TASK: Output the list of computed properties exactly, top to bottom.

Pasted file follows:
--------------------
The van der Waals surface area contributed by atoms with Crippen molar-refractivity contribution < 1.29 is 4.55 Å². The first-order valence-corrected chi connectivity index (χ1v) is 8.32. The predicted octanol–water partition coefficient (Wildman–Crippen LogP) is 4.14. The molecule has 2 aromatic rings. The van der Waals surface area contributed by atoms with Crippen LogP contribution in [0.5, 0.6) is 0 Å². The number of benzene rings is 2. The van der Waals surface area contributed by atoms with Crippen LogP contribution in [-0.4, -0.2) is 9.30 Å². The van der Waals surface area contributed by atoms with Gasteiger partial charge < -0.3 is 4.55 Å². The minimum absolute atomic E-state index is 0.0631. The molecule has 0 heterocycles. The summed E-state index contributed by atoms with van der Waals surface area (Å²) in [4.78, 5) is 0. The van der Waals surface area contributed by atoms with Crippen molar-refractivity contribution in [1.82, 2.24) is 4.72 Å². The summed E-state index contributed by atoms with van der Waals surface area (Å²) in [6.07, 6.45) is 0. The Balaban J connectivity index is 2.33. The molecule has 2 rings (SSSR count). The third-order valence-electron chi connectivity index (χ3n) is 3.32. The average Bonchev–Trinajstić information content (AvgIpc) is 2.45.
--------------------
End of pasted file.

The van der Waals surface area contributed by atoms with Crippen molar-refractivity contribution < 1.29 is 4.55 Å². The first-order valence-corrected chi connectivity index (χ1v) is 8.32. The predicted octanol–water partition coefficient (Wildman–Crippen LogP) is 4.14. The molecule has 2 aromatic rings. The van der Waals surface area contributed by atoms with Crippen LogP contribution in [0.5, 0.6) is 0 Å². The number of benzene rings is 2. The van der Waals surface area contributed by atoms with Crippen LogP contribution in [-0.4, -0.2) is 9.30 Å². The van der Waals surface area contributed by atoms with Gasteiger partial charge < -0.3 is 4.55 Å². The minimum absolute atomic E-state index is 0.0631. The molecule has 0 heterocycles. The summed E-state index contributed by atoms with van der Waals surface area (Å²) in [4.78, 5) is 0. The van der Waals surface area contributed by atoms with Crippen molar-refractivity contribution in [1.82, 2.24) is 4.72 Å². The summed E-state index contributed by atoms with van der Waals surface area (Å²) in [6.07, 6.45) is 0. The Balaban J connectivity index is 2.33. The molecule has 2 rings (SSSR count). The third-order valence-electron chi connectivity index (χ3n) is 3.32. The average Bonchev–Trinajstić information content (AvgIpc) is 2.45.